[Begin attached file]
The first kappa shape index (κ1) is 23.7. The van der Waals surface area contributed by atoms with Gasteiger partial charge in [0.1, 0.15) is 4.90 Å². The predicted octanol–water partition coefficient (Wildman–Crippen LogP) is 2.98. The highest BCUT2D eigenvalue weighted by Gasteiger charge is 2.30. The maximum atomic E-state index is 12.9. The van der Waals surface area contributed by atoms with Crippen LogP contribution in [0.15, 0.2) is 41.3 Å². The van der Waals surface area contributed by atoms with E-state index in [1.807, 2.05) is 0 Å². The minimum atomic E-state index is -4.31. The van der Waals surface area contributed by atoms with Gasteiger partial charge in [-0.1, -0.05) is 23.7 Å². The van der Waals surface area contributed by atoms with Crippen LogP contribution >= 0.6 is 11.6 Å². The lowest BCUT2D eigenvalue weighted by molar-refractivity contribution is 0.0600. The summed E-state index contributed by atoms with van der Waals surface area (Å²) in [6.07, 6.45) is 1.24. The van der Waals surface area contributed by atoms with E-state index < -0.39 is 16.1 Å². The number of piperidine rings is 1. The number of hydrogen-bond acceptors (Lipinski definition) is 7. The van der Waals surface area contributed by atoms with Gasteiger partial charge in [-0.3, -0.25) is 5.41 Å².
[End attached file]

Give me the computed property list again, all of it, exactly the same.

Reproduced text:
The first kappa shape index (κ1) is 23.7. The van der Waals surface area contributed by atoms with Gasteiger partial charge in [0.1, 0.15) is 4.90 Å². The predicted octanol–water partition coefficient (Wildman–Crippen LogP) is 2.98. The highest BCUT2D eigenvalue weighted by Gasteiger charge is 2.30. The maximum atomic E-state index is 12.9. The van der Waals surface area contributed by atoms with Crippen LogP contribution in [0.15, 0.2) is 41.3 Å². The van der Waals surface area contributed by atoms with E-state index in [1.807, 2.05) is 0 Å². The minimum atomic E-state index is -4.31. The van der Waals surface area contributed by atoms with Gasteiger partial charge in [-0.1, -0.05) is 23.7 Å². The van der Waals surface area contributed by atoms with Crippen LogP contribution >= 0.6 is 11.6 Å². The lowest BCUT2D eigenvalue weighted by molar-refractivity contribution is 0.0600. The summed E-state index contributed by atoms with van der Waals surface area (Å²) in [6.07, 6.45) is 1.24. The van der Waals surface area contributed by atoms with E-state index < -0.39 is 16.1 Å². The number of piperidine rings is 1. The number of hydrogen-bond acceptors (Lipinski definition) is 7. The van der Waals surface area contributed by atoms with Gasteiger partial charge in [-0.3, -0.25) is 5.41 Å².